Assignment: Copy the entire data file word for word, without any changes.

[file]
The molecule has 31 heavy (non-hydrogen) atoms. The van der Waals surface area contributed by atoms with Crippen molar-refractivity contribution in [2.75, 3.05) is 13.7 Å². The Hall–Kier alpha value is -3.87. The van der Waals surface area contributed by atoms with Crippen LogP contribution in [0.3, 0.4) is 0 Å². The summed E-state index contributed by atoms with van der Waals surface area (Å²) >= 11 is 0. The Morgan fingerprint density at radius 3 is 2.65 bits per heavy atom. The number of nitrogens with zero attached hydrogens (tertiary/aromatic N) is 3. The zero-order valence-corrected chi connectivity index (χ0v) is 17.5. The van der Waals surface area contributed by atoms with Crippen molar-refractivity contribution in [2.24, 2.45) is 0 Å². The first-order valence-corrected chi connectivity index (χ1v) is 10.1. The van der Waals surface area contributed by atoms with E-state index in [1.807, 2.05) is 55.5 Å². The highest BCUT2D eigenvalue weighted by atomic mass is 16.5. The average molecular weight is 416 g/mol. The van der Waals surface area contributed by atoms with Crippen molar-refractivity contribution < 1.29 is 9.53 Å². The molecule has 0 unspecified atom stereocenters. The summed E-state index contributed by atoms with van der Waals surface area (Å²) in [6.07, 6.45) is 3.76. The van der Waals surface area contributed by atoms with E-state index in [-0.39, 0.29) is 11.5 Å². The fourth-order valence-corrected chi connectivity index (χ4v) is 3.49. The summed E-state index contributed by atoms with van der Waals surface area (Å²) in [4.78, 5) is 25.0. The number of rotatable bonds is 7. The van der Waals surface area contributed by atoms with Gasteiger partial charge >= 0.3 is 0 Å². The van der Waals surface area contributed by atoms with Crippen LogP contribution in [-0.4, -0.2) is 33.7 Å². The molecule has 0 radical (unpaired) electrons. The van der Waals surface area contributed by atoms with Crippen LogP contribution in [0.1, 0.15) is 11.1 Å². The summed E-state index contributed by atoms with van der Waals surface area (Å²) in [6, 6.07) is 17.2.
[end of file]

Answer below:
The molecule has 31 heavy (non-hydrogen) atoms. The van der Waals surface area contributed by atoms with Crippen molar-refractivity contribution in [2.75, 3.05) is 13.7 Å². The Hall–Kier alpha value is -3.87. The van der Waals surface area contributed by atoms with Crippen LogP contribution in [0.3, 0.4) is 0 Å². The summed E-state index contributed by atoms with van der Waals surface area (Å²) >= 11 is 0. The Morgan fingerprint density at radius 3 is 2.65 bits per heavy atom. The number of nitrogens with zero attached hydrogens (tertiary/aromatic N) is 3. The zero-order valence-corrected chi connectivity index (χ0v) is 17.5. The van der Waals surface area contributed by atoms with Crippen molar-refractivity contribution in [2.24, 2.45) is 0 Å². The first-order valence-corrected chi connectivity index (χ1v) is 10.1. The van der Waals surface area contributed by atoms with E-state index in [1.807, 2.05) is 55.5 Å². The highest BCUT2D eigenvalue weighted by atomic mass is 16.5. The average molecular weight is 416 g/mol. The van der Waals surface area contributed by atoms with Crippen molar-refractivity contribution < 1.29 is 9.53 Å². The molecule has 0 unspecified atom stereocenters. The summed E-state index contributed by atoms with van der Waals surface area (Å²) in [6.07, 6.45) is 3.76. The van der Waals surface area contributed by atoms with E-state index in [-0.39, 0.29) is 11.5 Å². The fourth-order valence-corrected chi connectivity index (χ4v) is 3.49. The summed E-state index contributed by atoms with van der Waals surface area (Å²) in [4.78, 5) is 25.0. The number of rotatable bonds is 7. The van der Waals surface area contributed by atoms with Gasteiger partial charge >= 0.3 is 0 Å². The van der Waals surface area contributed by atoms with Crippen LogP contribution in [-0.4, -0.2) is 33.7 Å². The molecule has 0 radical (unpaired) electrons. The van der Waals surface area contributed by atoms with Crippen LogP contribution in [0.1, 0.15) is 11.1 Å². The summed E-state index contributed by atoms with van der Waals surface area (Å²) in [6, 6.07) is 17.2.